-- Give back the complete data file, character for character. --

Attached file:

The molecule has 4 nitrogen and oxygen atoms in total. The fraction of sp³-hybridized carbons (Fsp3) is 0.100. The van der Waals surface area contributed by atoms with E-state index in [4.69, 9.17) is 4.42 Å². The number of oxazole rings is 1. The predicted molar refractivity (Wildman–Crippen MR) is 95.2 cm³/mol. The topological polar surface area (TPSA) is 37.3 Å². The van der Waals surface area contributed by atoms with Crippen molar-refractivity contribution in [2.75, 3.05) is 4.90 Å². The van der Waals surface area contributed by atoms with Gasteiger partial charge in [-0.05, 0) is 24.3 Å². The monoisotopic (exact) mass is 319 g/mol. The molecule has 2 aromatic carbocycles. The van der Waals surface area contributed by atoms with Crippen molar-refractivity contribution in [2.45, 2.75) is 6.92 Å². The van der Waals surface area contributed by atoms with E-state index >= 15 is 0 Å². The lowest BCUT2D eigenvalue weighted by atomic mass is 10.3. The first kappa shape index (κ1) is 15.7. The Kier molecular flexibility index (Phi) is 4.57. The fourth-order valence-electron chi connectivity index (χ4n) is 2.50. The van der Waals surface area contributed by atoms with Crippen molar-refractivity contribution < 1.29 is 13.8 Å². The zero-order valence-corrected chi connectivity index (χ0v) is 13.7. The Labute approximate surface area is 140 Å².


The molecule has 4 nitrogen and oxygen atoms in total. The fraction of sp³-hybridized carbons (Fsp3) is 0.100. The van der Waals surface area contributed by atoms with E-state index in [4.69, 9.17) is 4.42 Å². The number of oxazole rings is 1. The predicted molar refractivity (Wildman–Crippen MR) is 95.2 cm³/mol. The topological polar surface area (TPSA) is 37.3 Å². The van der Waals surface area contributed by atoms with Crippen molar-refractivity contribution in [2.75, 3.05) is 4.90 Å². The van der Waals surface area contributed by atoms with Gasteiger partial charge in [-0.05, 0) is 24.3 Å². The monoisotopic (exact) mass is 319 g/mol. The molecule has 2 aromatic carbocycles. The van der Waals surface area contributed by atoms with Crippen molar-refractivity contribution in [2.45, 2.75) is 6.92 Å². The van der Waals surface area contributed by atoms with E-state index >= 15 is 0 Å². The lowest BCUT2D eigenvalue weighted by atomic mass is 10.3. The first kappa shape index (κ1) is 15.7. The Kier molecular flexibility index (Phi) is 4.57. The fourth-order valence-electron chi connectivity index (χ4n) is 2.50. The van der Waals surface area contributed by atoms with Crippen molar-refractivity contribution < 1.29 is 13.8 Å². The zero-order valence-corrected chi connectivity index (χ0v) is 13.7. The Labute approximate surface area is 140 Å².